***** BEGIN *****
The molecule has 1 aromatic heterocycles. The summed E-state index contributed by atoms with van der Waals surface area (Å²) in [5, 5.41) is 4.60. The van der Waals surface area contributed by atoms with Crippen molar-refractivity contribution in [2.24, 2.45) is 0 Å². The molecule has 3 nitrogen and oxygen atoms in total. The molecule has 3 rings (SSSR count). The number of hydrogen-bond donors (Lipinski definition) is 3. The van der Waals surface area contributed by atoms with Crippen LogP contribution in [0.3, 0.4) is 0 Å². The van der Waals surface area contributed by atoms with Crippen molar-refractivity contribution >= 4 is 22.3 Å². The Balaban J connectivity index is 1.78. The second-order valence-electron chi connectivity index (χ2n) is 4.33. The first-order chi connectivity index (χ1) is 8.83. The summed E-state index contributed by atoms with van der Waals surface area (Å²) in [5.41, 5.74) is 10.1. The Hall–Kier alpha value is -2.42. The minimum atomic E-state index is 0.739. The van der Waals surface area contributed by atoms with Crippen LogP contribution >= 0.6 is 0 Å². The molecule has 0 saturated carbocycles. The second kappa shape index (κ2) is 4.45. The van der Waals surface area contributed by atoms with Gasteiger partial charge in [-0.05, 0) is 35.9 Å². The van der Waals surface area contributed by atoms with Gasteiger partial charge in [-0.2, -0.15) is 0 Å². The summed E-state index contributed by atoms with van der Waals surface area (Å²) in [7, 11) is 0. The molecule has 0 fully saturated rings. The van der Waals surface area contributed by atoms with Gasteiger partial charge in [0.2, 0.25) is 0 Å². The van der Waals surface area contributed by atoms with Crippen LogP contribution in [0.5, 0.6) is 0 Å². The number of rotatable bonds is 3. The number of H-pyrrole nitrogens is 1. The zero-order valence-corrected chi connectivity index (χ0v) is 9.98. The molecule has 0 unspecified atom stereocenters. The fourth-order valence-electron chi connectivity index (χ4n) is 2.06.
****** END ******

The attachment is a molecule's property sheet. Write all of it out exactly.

The molecule has 1 aromatic heterocycles. The summed E-state index contributed by atoms with van der Waals surface area (Å²) in [5, 5.41) is 4.60. The van der Waals surface area contributed by atoms with Crippen molar-refractivity contribution in [2.24, 2.45) is 0 Å². The molecule has 3 nitrogen and oxygen atoms in total. The molecule has 3 rings (SSSR count). The number of hydrogen-bond donors (Lipinski definition) is 3. The van der Waals surface area contributed by atoms with Crippen LogP contribution in [0.3, 0.4) is 0 Å². The van der Waals surface area contributed by atoms with Crippen molar-refractivity contribution >= 4 is 22.3 Å². The Balaban J connectivity index is 1.78. The second-order valence-electron chi connectivity index (χ2n) is 4.33. The first-order chi connectivity index (χ1) is 8.83. The summed E-state index contributed by atoms with van der Waals surface area (Å²) in [5.41, 5.74) is 10.1. The Hall–Kier alpha value is -2.42. The minimum atomic E-state index is 0.739. The van der Waals surface area contributed by atoms with Crippen LogP contribution >= 0.6 is 0 Å². The molecule has 0 saturated carbocycles. The second kappa shape index (κ2) is 4.45. The van der Waals surface area contributed by atoms with Gasteiger partial charge in [-0.05, 0) is 35.9 Å². The van der Waals surface area contributed by atoms with Gasteiger partial charge in [-0.2, -0.15) is 0 Å². The summed E-state index contributed by atoms with van der Waals surface area (Å²) in [7, 11) is 0. The molecule has 0 fully saturated rings. The van der Waals surface area contributed by atoms with Gasteiger partial charge in [0.2, 0.25) is 0 Å². The van der Waals surface area contributed by atoms with Crippen LogP contribution in [0.5, 0.6) is 0 Å². The number of rotatable bonds is 3. The number of H-pyrrole nitrogens is 1. The zero-order valence-corrected chi connectivity index (χ0v) is 9.98. The molecule has 0 unspecified atom stereocenters. The fourth-order valence-electron chi connectivity index (χ4n) is 2.06.